Last Friday Jesus’ disciples saw him die; they saw His bloody back slashed by the whip; they saw His face teared by the crown of thorns; they saw Him died and His body taken and, in a hurry, placed it in the tomb.
That Friday evening in Jerusalem His disciples thought that everything was over: His promises of a New Kingdom, His teachings, His company, and His protection were no more. They thought, they must begin anew looking for another leader, looking for the real Messiah. That Friday in Jerusalem they were sad and disappointed. Sad because their friend had died and disappointed because He was not who they thought. But, while they were hidden somewhere in Jerusalem; while they were arguing among themselves and deciding what to do next, God was at work; God was fulfilling what Jesus told them many times, “The Son of Man… must be killed and on the third day be raised to life.” Luke 9:22.
Resurrection has always been the cornerstone of our faith. Paul reminds us that in 1 Corinthians 15:17-19, “And if Christ has not been raised, your faith is futile; you are still in your sins. Then those also who have fallen asleep in Christ are lost. If only for this life we have hope in Christ, we are of all people most to be pitied. Why is the fact of the resurrection central to Christianity? The answer to this important question is found throughout the New Testament. This morning I want to focus on the answer Paul gives in his letter to the Philippians. In chapter 3:10-11, Paul says, “I want to know Christ and the power of his resurrection and the fellowship of sharing in his sufferings, becoming like him in his death, and so, somehow, to attain to the resurrection from the dead.”
“I want to know Christ and the power of his resurrection.” Resurrection is central because has power. Power to transform the disciples from a group of cowards into men and women of courage and conviction. The disciples went from denying Jesus, from hiding with fear, to being willing to face torture and martyrdom for Jesus.
Martin Luther King, Jr. said, “If you have nothing to die for, you have nothing to live for.” From the moment they saw the empty tomb and their Lord alive, they had something to live for; something to die for, and that was, to spread the message, to share with others the Good News. They were so convinced of his resurrection; they were so committed to the risen Christ that they were willing to die for Him.
Resurrection has the power to move those who have seen the Lord to share with others the Good News. The Good News that Jesus is alive, and if he is alive, he still can love, heal, and forgive the same way He did when He was walking on the dusty roads of Galilee. And that is the power of the resurrection’s message, it is not only that Jesus is alive, but he still can do what he did during His ministry in Galilee prior His death and resurrection. His message of love and mercy, His teachings and promises did not end on the cross; His message of love and mercy is still visible in His church and through His church.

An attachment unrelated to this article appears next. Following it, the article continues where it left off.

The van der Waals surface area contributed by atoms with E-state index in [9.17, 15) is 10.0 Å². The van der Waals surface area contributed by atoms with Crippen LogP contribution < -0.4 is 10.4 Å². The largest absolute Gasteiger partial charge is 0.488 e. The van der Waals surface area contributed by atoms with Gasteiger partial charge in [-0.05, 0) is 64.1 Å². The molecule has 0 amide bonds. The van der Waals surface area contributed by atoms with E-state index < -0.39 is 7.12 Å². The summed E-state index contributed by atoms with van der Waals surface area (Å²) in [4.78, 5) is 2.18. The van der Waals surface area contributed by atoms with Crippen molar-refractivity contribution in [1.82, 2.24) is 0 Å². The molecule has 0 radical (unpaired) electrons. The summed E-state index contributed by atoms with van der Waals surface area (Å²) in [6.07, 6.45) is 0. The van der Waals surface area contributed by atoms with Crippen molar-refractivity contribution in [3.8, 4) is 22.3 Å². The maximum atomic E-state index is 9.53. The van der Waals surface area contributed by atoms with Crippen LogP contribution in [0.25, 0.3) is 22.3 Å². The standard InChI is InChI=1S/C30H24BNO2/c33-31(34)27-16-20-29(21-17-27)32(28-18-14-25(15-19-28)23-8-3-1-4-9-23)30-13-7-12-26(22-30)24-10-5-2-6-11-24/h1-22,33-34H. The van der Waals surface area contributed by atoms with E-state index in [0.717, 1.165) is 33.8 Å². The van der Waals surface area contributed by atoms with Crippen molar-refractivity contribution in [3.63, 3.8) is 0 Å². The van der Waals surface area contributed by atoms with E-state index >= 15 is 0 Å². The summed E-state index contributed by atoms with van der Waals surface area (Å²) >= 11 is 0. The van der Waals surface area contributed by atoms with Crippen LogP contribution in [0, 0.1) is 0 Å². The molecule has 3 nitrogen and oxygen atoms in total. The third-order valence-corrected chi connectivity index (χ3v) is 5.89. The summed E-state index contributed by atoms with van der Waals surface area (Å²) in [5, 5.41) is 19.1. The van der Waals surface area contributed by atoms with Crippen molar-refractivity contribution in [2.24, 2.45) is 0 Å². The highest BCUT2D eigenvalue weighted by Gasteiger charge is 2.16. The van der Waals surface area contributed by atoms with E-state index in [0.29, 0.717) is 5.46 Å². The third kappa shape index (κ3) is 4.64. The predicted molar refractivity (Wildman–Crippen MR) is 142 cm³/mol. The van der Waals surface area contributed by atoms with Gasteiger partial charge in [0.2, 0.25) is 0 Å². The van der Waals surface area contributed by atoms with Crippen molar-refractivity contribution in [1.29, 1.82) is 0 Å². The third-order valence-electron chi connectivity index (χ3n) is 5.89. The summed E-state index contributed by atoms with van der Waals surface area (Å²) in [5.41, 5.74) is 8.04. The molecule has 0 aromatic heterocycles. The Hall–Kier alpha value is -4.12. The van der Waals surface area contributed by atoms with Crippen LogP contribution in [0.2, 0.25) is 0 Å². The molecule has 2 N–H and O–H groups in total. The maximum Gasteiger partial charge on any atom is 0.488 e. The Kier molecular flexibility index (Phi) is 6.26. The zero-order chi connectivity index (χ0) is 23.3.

Resurrection has the power to take us from death to life, from darkness to light, from the power of sin to the freedom in Jesus. Now, to celebrate resurrection is to celebrate a relationship with the risen Christ; it is to celebrate being a new creature, this new creature is only possible thru the power of His resurrection. This power and this resurrection are the cornerstone of God’s kingdom. Jesus the stone rejected by the builders has become by the power of resurrection the cornerstone of our faith. Remember, just on Friday, Jesus was abandoned by most of his followers; people were insulting him, included one of His disciples and one who was dying with him; Last Friday He even felt forsaken and abandoned by His Father. And now by the power of resurrection He conquered death, He surprised friends and enemies, those who saw Him hanging on the cross now are eating, talking, and walking with him.
Resurrection gives us power to be yeast of the kingdom. Right after the women saw the risen Christ, they went to share the news with the rest of frighten disciples; right after the disciples saw Jesus alive, they filled Jerusalem and the Roman Empire with the news. No jail, no punishment, no threatening, no persecution could stop them, not even death could quiet the news of Jesus’ resurrection. The group of followers grew as the dough does with the yeast.
Resurrection has the power to restore people. The risen Christ does not care what we have done or how we have lived, there is always the possibility of a new beginning when we open our hearts to the risen Christ. Peter told Jesus he was ready to die for Him, a few hours later he denied Him. The risen Christ restored his called and gave back his position among the rest of disciples when He asked Peter, three times “do you love me” and three times Peter said, “yes”; Jesus asked him to “feed my lambs”, “tend my sheep” and “feed my sheep.” In other words, the risen Jesus told Him: you have been restored as a leader among my people.
Now, if we want to be transformed, if we want to be taken from death to life; if we want to have power to share the Good News, if we want to be an agent of His kingdom, if we want to be restored in God’s kingdom, we must have a relationship with the risen Christ. Because we cannot say we know the power of His resurrection if we do not know Jesus.The relationship and power Paul talk about in Philippians 3, is not just any relationship. It is a daily relationship; it is a relationship in every moment and in every event; it is not a once and a while relationship.
May this Easter Sunday be for us as persons and for us as church a new beginning. May the power of Jesus’ Resurrection be the force that moves us to continue doing what Jesus our Lord begun; May the power of Resurrection be the force that moves us to continue doing what Jesus commanded us to do. Happy Easter.